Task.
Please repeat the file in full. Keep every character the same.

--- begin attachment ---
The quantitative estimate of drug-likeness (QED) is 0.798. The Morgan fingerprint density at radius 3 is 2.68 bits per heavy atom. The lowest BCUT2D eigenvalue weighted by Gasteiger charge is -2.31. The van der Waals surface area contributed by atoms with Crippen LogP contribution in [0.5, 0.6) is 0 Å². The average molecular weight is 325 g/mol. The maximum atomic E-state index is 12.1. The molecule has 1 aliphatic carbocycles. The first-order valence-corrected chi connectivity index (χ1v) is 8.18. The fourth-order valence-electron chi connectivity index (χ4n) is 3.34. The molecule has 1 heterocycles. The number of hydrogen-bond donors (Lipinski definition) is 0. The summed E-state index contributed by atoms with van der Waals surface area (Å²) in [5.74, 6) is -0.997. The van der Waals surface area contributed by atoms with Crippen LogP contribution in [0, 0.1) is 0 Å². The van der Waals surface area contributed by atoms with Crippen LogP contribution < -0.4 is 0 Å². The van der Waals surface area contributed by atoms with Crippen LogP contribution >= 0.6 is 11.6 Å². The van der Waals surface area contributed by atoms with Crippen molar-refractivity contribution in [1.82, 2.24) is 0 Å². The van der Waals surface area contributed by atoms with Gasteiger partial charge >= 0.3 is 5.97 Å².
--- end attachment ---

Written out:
The quantitative estimate of drug-likeness (QED) is 0.798. The Morgan fingerprint density at radius 3 is 2.68 bits per heavy atom. The lowest BCUT2D eigenvalue weighted by Gasteiger charge is -2.31. The van der Waals surface area contributed by atoms with Crippen LogP contribution in [0.5, 0.6) is 0 Å². The average molecular weight is 325 g/mol. The maximum atomic E-state index is 12.1. The molecule has 1 aliphatic carbocycles. The first-order valence-corrected chi connectivity index (χ1v) is 8.18. The fourth-order valence-electron chi connectivity index (χ4n) is 3.34. The molecule has 1 heterocycles. The number of hydrogen-bond donors (Lipinski definition) is 0. The summed E-state index contributed by atoms with van der Waals surface area (Å²) in [5.74, 6) is -0.997. The van der Waals surface area contributed by atoms with Crippen LogP contribution in [0, 0.1) is 0 Å². The van der Waals surface area contributed by atoms with Crippen LogP contribution < -0.4 is 0 Å². The van der Waals surface area contributed by atoms with Crippen LogP contribution >= 0.6 is 11.6 Å². The van der Waals surface area contributed by atoms with Crippen molar-refractivity contribution in [1.82, 2.24) is 0 Å². The van der Waals surface area contributed by atoms with Gasteiger partial charge >= 0.3 is 5.97 Å².